Maoism, in general, can be described as a belief that through rebellion and destruction, one can create a society that is liberated from the previous regimen’s corruption and injustice. Unlike Marxism and Leninism, Maoism was founded on the ideals of one man, Mao Zedong. Mao Zedong foresees that a culture founded on Maoism will have equality, order and freedom from the bourgeois class. It aims for national and social liberation, from the oppression of the capitalists and the ruling class.
In an article written by the Communist Party of Peru, they acknowledged that Maoism sprung from the philosophy of Marx and Lenin yet developed into much more than the previous ideologies in that it was able to implement the basic foundations of these beliefs and to address some of the problems that arise from Marxism-Leninism. It provided me with a helpful insight on how Mao was able to establish this belief in so large a continent as China and how, despite some misgivings in its implementation, was it still able to be prevalent in some parts of the world.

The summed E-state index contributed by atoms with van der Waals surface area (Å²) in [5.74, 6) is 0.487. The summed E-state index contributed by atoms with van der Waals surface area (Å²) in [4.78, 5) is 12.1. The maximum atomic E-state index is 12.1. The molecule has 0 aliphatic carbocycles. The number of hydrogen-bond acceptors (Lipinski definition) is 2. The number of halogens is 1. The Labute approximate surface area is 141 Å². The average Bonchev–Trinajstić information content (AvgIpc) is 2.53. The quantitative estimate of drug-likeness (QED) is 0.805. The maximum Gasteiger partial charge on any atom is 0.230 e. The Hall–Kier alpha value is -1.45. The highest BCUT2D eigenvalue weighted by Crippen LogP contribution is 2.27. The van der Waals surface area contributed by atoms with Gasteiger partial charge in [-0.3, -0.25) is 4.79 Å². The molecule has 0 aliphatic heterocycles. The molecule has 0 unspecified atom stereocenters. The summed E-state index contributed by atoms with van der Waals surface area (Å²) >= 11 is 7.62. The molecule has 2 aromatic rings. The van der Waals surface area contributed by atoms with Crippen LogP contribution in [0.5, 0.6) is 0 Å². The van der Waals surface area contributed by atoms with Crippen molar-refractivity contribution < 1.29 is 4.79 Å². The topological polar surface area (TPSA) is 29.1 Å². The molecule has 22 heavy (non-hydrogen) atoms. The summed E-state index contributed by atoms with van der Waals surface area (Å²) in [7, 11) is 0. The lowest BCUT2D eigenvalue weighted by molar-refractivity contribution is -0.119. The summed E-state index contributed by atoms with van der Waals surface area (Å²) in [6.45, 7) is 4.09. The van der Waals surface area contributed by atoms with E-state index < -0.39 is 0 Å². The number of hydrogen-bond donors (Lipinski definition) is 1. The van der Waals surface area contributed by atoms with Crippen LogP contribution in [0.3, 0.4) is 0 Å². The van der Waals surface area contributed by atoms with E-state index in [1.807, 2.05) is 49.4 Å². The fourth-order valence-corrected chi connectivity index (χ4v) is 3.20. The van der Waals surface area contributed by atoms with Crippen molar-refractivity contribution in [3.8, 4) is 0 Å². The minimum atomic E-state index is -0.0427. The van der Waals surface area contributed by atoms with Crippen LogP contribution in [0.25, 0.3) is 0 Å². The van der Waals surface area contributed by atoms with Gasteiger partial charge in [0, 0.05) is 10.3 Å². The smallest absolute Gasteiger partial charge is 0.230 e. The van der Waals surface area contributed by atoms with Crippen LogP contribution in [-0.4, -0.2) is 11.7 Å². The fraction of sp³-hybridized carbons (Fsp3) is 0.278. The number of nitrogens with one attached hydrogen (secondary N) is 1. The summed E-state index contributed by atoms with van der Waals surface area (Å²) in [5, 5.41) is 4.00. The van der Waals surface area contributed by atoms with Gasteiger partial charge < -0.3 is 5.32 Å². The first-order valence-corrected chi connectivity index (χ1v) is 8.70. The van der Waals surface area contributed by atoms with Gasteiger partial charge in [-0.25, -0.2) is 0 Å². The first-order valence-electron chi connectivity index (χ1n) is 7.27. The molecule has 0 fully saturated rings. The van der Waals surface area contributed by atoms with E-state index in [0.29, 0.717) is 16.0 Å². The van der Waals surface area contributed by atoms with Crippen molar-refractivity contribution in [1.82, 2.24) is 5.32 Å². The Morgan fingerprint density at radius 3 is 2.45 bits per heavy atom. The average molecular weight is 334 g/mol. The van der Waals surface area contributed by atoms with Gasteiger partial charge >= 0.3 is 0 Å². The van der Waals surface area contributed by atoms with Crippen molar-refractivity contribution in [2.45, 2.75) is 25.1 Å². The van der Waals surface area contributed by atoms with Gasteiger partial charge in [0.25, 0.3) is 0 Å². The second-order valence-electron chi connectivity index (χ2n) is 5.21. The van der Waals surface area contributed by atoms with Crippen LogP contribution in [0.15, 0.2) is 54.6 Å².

Henry Maitles essay on Maoism and Marxism centered on how Maoism grew from Marxism and at the same time how it changed to fulfill the need of China at that revolutionary time.
Maoism as an ideology would have been very successful if not for the economic pressures and technological advances in the west that placed Asia, specifically China at a drawback.
“On Marxism-Leninism-Maoism.” 1988. Committee to Support the Revolution in Peru. 19 December 2007. <http://www.csrp.org/pcp-mlm.htm>
Maitles, Henry. “Maoism and Marxism.” 20 May 2006. Socialist Worker Online. 19 December 2007. <http://www.socialistworker.co.uk/article.php?article_id=8837>